Volume 13, Number 4, December 2007
Copyright � 2007 Society for Music Theory

Matt L. BaileyShea*

Filleted Mignon: A New Recipe for Analysis and Recomposition

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KEYWORDS: Recomposition, Mignon, Schubert, Schumann, Wolf

ABSTRACT: Though analysts frequently recompose music in order to emphasize a particular point, the practice has been unnecessarily limited. This article explores a somewhat radical recompositional strategy by grafting together several different settings of Nur wer die Sehnsucht kennt, Goethe’s famous poem from Wilhelm Meisters Lehrjahre. By ‘remixing’ different settings by Schubert, Schumann, and Wolf, I offer an intertextual analysis in which relationships between the pieces are brought to life through score and musical performance.

Received June 2007

[1] You will find, in the appendix to this paper, a rather bizarre setting of Nur wer die Sehnsucht kennt, the famous poem from Goethe’s Wilhelm Meisters Lehrjahre (score with audio). In a sense, I am the author of this setting. I put it together and I even wrote a few of the notes. But most of the material is not my own. The setting begins with the opening measures of Wolf’s “Mignon II” from 1888. It then pivots to Schubert’s first setting of the poem from 1815. It soon passes through several other Schubert settings and eventually finds itself in the world of Schumann’s 1849 setting, only to turn back at the end to Wolf. The result, I would argue, is a unified composition. But more importantly, it is an analysis.(1) The first part of this paper discusses this project within the broad context of recomposition in general. The second part discusses the hybrid song in more detail, explaining specific choices and how they might comment on the settings of Schubert, Schumann and Wolf.

[2] The use of recomposition as an analytical tool is, of course, nothing new. Indeed, one could argue that it is essential to the very act of doing analysis. As Nicholas Cook writes, “To analyze a piece of music is to weigh alternatives, to judge how it would have been if the composer had done this instead of that—it is, in a sense, to recompose the music in a way that normal concert-hall listening is not” (1987, 232). This makes sense on a basic, intuitive level: any time that we sit at a piano with a given piece and isolate motivic ideas, compare different phrases, and generally muse upon various alternate possibilities for rhythm, meter, and tonal structure, we essentially recompose the music, even if we only rearrange the material in our own mind.(2) And some of our most popular analytical approaches—such as Schenkerian analysis—have an obvious re-compositional bent.(3)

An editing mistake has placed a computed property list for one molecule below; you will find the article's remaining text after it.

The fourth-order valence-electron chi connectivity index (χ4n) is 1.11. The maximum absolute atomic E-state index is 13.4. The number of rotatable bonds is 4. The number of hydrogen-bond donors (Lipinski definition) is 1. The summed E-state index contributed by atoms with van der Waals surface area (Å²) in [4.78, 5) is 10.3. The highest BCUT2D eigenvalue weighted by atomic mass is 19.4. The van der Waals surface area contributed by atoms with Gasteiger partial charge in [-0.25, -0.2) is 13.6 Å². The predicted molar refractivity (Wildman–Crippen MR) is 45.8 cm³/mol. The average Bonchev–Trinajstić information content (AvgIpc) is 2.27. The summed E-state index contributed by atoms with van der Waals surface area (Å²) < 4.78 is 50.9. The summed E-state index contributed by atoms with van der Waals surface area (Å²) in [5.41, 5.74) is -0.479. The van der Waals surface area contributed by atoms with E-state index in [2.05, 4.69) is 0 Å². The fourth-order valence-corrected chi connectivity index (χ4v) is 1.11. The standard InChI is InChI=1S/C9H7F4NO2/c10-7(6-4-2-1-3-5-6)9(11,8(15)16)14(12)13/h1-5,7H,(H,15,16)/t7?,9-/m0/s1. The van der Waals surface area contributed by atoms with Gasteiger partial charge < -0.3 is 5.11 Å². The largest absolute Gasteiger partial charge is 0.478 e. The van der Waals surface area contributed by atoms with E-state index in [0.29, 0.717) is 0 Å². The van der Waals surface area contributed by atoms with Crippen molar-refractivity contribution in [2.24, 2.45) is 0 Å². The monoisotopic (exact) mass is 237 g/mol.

[3] Nevertheless, though there are endless possibilities for analytical recomposition, the use of this strategy has been remarkably limited. The most common applications involve phrase structure. Theorists frequently highlight unusual metrical patterns, phrase groupings, or cadences by offering more conventional alternatives. But these recompositions are almost always immediately disparaged as something that only a lesser composer would have written. In other words, they only have value as a foil; they are useful for demonstrating a point, but are not intended to be heard as something creative or interesting in and of themselves (indeed, quite the opposite).(4)

[4] What I have attempted with my setting of Nur wer die Sehnsucht kennt is different. Like most other forms of recomposition, my goal is to reflect upon the original source material—in this case the Mignons of Schubert, Schumann, and Wolf—but I hope to do this in a way that profitably bridges the divide between analysis and composition. In a sense, what I have created is an odd little medley. Rather than view each portrait of Mignon in isolation, I place them all on a single gallery wall, and, even further, fuse them as one unfixed image constantly changing before our eyes. (Table 1 displays all of the source settings.)(5) The approach might broadly be referred to as ‘creative recomposition.’ What I hope to produce is a situation where analytical decisions are literally composed out and brought to life through score and musical performance.


Table 1. The source settings
(The Schubert settings in italics were not used)

(click to enlarge)

[5] This approach is somewhat similar to Hans Keller’s “functional analyses,” where he demonstrates unity in selected compositions by isolating and juxtaposing various musical fragments. He thus provides analytical observations entirely through score and performance. (See, for instance, Keller 1994: 129–38.) As he puts it: “You can, to be sure, express the application of this method in words and symbols. But preferably you simply play it ... ” (1994: 126) Nevertheless, because of its discursive nature, my extension into broader intertextual association is quite different from Keller’s project. Instead of demonstrating unity in a single composition, my goal is to highlight the similarities and differences between pieces through fused recomposition.